‘I fought very hard for them’: Trump ‘very disappointed’ with SCOTUS Justices Kavanaugh, Coney Barrett

Former President Donald Trump said during an interview on Real America’s Voice that he was “very disappointed” with a number of recent rulings by Supreme Court Justices Amy Coney Barrett and Brett Kavanaugh.

Both Barrett and Kavanaugh voted to uphold ObamaCare on Wednesday, confirming the constitutionality of the Affordable Care Act by a 7-2 margin. Justice Samuel Alito was joined by Justice Neil Gorsuch in dissent.

“I fought very hard for them,” Trump told Just the News’ Water Cooler on Monday. “But I was very disappointed with a number of their rulings.”

The former president told host David Brody that he’s not indulging second thoughts about having nominated the conservative justices to the court.

“Second guessing does no good,” he noted. “But I was disappointed with a number of rulings that they made.”

Earlier this year, Barrett and Kavanaugh did not support a call for the court to hear a challenge to the 2020 presidential election in Pennsylvania — Justices Samuel Alito, Clarence Thomas and Neil Gorsuch supported a challenge.

Trump was critical of the Supreme Court back in December, calling it a “disgraceful miscarriage of justice” when the high court rejected a Texas lawsuit seeking to throw out voting results from four states in the 2020 election. Trump’s three appointees to the court voted against the effort.

“The Supreme Court had ZERO interest in the merits of the greatest voter fraud ever perpetrated on the United States of America,” Trump tweeted at the time.

Last week’s ruling in favor of former President Barack Obama’s signature health care plan is seen by many as the last attempt to kill the law.

The Supreme Court ruled the plaintiffs had no standing in a case from Republican governors and attorneys general, which was backed by the previous administration, who asked that Obamacare be stuck down after the GOP successfully eliminated the individual mandate in 2017.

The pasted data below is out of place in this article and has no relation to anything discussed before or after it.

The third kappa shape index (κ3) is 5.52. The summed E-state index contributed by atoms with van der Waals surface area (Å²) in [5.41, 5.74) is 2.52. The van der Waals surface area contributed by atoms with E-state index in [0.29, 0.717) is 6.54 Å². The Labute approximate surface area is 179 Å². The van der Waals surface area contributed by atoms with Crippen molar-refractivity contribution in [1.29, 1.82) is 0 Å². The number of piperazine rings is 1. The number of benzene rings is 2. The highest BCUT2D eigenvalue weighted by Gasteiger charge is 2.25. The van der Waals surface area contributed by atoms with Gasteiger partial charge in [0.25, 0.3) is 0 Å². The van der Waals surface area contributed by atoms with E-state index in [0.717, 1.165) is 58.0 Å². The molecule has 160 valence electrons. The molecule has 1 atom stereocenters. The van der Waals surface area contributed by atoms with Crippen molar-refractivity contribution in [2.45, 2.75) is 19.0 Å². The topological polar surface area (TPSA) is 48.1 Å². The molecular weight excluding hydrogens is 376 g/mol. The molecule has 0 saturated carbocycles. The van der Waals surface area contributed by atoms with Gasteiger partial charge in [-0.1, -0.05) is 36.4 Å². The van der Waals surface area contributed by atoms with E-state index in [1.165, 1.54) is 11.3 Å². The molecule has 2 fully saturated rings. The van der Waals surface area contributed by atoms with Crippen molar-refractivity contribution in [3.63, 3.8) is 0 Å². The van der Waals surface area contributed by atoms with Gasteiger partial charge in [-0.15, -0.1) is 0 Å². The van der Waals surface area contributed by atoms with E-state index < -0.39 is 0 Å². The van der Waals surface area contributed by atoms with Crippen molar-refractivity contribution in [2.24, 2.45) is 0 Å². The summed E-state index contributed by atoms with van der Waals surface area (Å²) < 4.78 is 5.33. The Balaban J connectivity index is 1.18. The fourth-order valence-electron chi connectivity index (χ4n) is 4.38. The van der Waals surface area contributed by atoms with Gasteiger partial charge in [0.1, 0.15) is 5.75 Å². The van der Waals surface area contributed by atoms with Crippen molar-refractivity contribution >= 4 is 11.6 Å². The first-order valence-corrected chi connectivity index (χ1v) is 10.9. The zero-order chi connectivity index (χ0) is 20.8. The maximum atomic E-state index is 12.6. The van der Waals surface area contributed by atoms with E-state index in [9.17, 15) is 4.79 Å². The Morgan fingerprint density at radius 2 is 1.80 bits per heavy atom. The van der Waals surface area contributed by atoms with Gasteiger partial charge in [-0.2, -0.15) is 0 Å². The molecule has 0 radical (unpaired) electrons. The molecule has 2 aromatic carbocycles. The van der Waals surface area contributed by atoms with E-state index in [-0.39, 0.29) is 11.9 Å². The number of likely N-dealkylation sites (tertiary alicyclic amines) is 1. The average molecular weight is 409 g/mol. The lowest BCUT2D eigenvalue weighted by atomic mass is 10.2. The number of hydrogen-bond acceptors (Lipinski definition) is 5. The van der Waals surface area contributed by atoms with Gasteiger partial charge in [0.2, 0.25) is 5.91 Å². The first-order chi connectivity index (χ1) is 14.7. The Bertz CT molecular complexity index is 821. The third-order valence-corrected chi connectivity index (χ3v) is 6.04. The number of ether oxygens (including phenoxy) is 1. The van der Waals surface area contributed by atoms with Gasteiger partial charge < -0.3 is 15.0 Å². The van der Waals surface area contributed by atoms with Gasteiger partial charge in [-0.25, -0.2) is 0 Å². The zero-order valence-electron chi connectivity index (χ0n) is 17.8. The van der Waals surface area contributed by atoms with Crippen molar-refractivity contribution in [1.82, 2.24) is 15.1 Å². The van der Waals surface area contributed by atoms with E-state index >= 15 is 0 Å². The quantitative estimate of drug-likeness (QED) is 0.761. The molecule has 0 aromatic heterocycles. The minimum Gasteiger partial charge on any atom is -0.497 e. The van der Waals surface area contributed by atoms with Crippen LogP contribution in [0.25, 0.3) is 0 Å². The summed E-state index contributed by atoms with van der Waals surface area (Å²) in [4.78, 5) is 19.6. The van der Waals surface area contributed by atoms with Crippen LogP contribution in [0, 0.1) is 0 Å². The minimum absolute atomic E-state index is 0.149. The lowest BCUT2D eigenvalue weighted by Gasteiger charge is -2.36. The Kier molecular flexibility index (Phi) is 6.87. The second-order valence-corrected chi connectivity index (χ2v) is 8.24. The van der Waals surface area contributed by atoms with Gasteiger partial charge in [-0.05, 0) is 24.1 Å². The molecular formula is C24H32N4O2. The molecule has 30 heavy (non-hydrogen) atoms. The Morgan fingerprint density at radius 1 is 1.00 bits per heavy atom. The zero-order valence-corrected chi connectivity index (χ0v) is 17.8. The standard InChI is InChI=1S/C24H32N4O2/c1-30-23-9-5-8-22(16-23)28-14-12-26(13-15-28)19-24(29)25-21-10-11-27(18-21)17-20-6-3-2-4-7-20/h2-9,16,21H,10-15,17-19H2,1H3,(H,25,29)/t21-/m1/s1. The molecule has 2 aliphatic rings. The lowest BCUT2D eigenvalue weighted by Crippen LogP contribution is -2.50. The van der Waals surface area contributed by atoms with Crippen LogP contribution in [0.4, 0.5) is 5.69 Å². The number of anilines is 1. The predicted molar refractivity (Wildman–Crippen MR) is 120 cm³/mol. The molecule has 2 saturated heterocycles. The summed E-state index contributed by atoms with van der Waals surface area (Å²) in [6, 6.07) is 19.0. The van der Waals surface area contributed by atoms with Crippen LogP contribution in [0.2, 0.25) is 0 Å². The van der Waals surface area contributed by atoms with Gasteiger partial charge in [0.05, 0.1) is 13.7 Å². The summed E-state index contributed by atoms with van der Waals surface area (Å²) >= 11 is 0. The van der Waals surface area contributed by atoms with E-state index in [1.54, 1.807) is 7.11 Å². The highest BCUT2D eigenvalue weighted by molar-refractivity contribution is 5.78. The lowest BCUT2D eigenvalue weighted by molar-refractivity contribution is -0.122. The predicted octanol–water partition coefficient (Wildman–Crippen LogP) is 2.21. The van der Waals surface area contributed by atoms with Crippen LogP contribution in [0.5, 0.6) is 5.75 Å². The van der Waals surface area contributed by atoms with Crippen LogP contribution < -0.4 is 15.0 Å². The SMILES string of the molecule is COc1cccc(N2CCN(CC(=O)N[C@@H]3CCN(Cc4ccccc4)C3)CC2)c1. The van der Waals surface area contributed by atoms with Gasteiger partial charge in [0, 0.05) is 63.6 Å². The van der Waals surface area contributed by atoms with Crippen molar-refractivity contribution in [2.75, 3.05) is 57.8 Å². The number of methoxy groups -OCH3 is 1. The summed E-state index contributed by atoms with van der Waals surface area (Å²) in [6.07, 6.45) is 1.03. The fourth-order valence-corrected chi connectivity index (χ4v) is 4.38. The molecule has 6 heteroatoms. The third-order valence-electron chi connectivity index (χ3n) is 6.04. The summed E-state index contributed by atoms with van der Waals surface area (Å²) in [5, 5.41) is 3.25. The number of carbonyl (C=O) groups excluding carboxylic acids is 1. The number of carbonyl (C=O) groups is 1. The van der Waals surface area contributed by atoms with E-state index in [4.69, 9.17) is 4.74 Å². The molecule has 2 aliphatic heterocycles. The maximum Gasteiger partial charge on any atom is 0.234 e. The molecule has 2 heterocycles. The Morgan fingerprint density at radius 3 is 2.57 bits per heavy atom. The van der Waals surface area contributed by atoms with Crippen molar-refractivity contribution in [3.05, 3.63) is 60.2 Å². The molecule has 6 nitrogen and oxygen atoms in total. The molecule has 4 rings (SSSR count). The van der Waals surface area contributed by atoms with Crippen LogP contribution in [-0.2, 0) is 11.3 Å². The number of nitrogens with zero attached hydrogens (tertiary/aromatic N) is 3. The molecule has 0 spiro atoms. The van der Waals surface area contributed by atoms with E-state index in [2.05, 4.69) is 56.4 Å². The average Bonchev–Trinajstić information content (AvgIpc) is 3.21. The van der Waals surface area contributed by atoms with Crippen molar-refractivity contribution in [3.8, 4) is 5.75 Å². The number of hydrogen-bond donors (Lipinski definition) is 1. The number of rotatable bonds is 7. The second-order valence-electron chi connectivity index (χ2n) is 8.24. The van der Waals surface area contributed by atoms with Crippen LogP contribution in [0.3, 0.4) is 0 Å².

“The argument follows from a 2012 case against the ACA mandate that all Americans get insured, or else face a monetary penalty,” MarketWatch reported, of the ruling. “In a 5-4 decision, conservative Chief Justice John Roberts, joined by the court’s four liberals, then wrote an opinion ruling the law was constitutional because the mandate was actually a constitutional exercise of the government’s right to tax, not an unconstitutional requirement that all Americans must purchase a product on the marketplace. With the erasure of the penalty for those lacking insurance, supporters of California v. Texas say the previous justification for the law’s constitutionality has been eliminated.”

Trump successfully appointed three justices to the high court, which will likely be his greatest legacy when looked back upon by future historians. As noted above, his third appointee, Gorsuch, voted in dissent.

The Republican Party’s most promising effort to overturn the Affordable Care Act came in 2017, and fell short when the late Sen. John McCain, who has already been diagnosed with brain cancer, made his dramatic “thumbs down” vote.

McCain went against GOP leadership and Trump — the dislike between the two men being well established — in voting against the so-called “skinny repeal” of Obamacare.

The Senate voted 51-49 against the legislation, with McCain joined by Republican Sens. Susan Collins, Maine, and Lisa Murkowski, Alaska.

“From the beginning, I have believed that Obamacare should be repealed and replaced with a solution that increases competition, lowers costs, and improves care for the American people,” he said in a statement at the time. “The so-called ‘skinny repeal’ amendment the Senate voted on today would not accomplish those goals. While the amendment would have repealed some of Obamacare’s most burdensome regulations, it offered no replacement to actually reform our health care system and deliver affordable, quality health care to our citizens.

Tom Tillison

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